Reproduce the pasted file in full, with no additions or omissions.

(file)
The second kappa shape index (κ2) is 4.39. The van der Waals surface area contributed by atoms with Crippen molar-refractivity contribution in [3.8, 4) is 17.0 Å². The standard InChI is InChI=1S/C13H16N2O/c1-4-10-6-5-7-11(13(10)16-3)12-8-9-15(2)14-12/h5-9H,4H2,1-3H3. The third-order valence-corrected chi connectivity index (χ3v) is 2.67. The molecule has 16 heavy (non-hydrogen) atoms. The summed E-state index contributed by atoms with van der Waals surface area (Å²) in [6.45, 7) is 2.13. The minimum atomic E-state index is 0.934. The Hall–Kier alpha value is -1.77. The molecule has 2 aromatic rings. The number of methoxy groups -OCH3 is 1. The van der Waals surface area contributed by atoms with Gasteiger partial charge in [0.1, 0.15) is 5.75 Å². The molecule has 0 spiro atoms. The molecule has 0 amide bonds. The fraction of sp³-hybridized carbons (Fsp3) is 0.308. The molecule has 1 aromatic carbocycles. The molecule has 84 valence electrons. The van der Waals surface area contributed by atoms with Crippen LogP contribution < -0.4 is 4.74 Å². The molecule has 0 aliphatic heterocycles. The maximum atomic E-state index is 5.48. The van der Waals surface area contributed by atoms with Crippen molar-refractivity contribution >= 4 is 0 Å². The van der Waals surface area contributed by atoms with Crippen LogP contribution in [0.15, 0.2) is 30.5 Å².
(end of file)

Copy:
The second kappa shape index (κ2) is 4.39. The van der Waals surface area contributed by atoms with Crippen molar-refractivity contribution in [3.8, 4) is 17.0 Å². The standard InChI is InChI=1S/C13H16N2O/c1-4-10-6-5-7-11(13(10)16-3)12-8-9-15(2)14-12/h5-9H,4H2,1-3H3. The third-order valence-corrected chi connectivity index (χ3v) is 2.67. The molecule has 16 heavy (non-hydrogen) atoms. The summed E-state index contributed by atoms with van der Waals surface area (Å²) in [6.45, 7) is 2.13. The minimum atomic E-state index is 0.934. The Hall–Kier alpha value is -1.77. The molecule has 2 aromatic rings. The number of methoxy groups -OCH3 is 1. The van der Waals surface area contributed by atoms with Gasteiger partial charge in [0.1, 0.15) is 5.75 Å². The molecule has 0 spiro atoms. The molecule has 0 amide bonds. The fraction of sp³-hybridized carbons (Fsp3) is 0.308. The molecule has 1 aromatic carbocycles. The molecule has 84 valence electrons. The van der Waals surface area contributed by atoms with Crippen LogP contribution < -0.4 is 4.74 Å². The molecule has 0 aliphatic heterocycles. The maximum atomic E-state index is 5.48. The van der Waals surface area contributed by atoms with Crippen molar-refractivity contribution >= 4 is 0 Å². The van der Waals surface area contributed by atoms with Crippen LogP contribution in [0.15, 0.2) is 30.5 Å².